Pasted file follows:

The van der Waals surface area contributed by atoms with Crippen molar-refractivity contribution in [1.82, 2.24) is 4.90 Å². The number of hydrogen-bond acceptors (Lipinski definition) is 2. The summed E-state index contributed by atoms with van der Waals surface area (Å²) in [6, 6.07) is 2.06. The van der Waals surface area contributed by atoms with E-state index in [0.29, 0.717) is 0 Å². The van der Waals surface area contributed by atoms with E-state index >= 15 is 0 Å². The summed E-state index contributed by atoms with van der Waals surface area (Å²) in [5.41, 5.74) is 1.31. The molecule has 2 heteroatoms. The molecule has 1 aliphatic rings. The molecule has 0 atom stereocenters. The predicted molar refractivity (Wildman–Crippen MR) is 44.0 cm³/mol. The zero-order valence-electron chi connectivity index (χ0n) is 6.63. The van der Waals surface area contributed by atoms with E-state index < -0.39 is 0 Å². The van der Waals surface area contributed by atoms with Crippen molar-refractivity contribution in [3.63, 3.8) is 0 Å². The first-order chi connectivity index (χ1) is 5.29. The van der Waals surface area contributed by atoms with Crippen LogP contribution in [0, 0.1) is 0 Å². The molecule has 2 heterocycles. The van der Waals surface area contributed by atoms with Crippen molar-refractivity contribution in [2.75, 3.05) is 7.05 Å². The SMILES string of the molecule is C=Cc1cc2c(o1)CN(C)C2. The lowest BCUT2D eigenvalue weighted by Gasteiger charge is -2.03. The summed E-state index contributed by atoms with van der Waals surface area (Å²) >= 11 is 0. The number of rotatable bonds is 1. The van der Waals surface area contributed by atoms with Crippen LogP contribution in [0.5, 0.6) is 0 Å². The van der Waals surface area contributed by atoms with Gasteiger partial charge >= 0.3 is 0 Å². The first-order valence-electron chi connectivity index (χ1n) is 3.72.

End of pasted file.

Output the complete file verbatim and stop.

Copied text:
The van der Waals surface area contributed by atoms with Crippen molar-refractivity contribution in [1.82, 2.24) is 4.90 Å². The number of hydrogen-bond acceptors (Lipinski definition) is 2. The summed E-state index contributed by atoms with van der Waals surface area (Å²) in [6, 6.07) is 2.06. The van der Waals surface area contributed by atoms with E-state index in [0.29, 0.717) is 0 Å². The van der Waals surface area contributed by atoms with E-state index >= 15 is 0 Å². The summed E-state index contributed by atoms with van der Waals surface area (Å²) in [5.41, 5.74) is 1.31. The molecule has 2 heteroatoms. The molecule has 1 aliphatic rings. The molecule has 0 atom stereocenters. The predicted molar refractivity (Wildman–Crippen MR) is 44.0 cm³/mol. The zero-order valence-electron chi connectivity index (χ0n) is 6.63. The van der Waals surface area contributed by atoms with E-state index < -0.39 is 0 Å². The van der Waals surface area contributed by atoms with Crippen molar-refractivity contribution in [3.63, 3.8) is 0 Å². The first-order chi connectivity index (χ1) is 5.29. The van der Waals surface area contributed by atoms with Crippen LogP contribution in [0, 0.1) is 0 Å². The molecule has 2 heterocycles. The van der Waals surface area contributed by atoms with Crippen molar-refractivity contribution in [2.75, 3.05) is 7.05 Å². The SMILES string of the molecule is C=Cc1cc2c(o1)CN(C)C2. The lowest BCUT2D eigenvalue weighted by Gasteiger charge is -2.03. The summed E-state index contributed by atoms with van der Waals surface area (Å²) >= 11 is 0. The number of rotatable bonds is 1. The van der Waals surface area contributed by atoms with Crippen LogP contribution in [0.5, 0.6) is 0 Å². The van der Waals surface area contributed by atoms with Gasteiger partial charge >= 0.3 is 0 Å². The first-order valence-electron chi connectivity index (χ1n) is 3.72.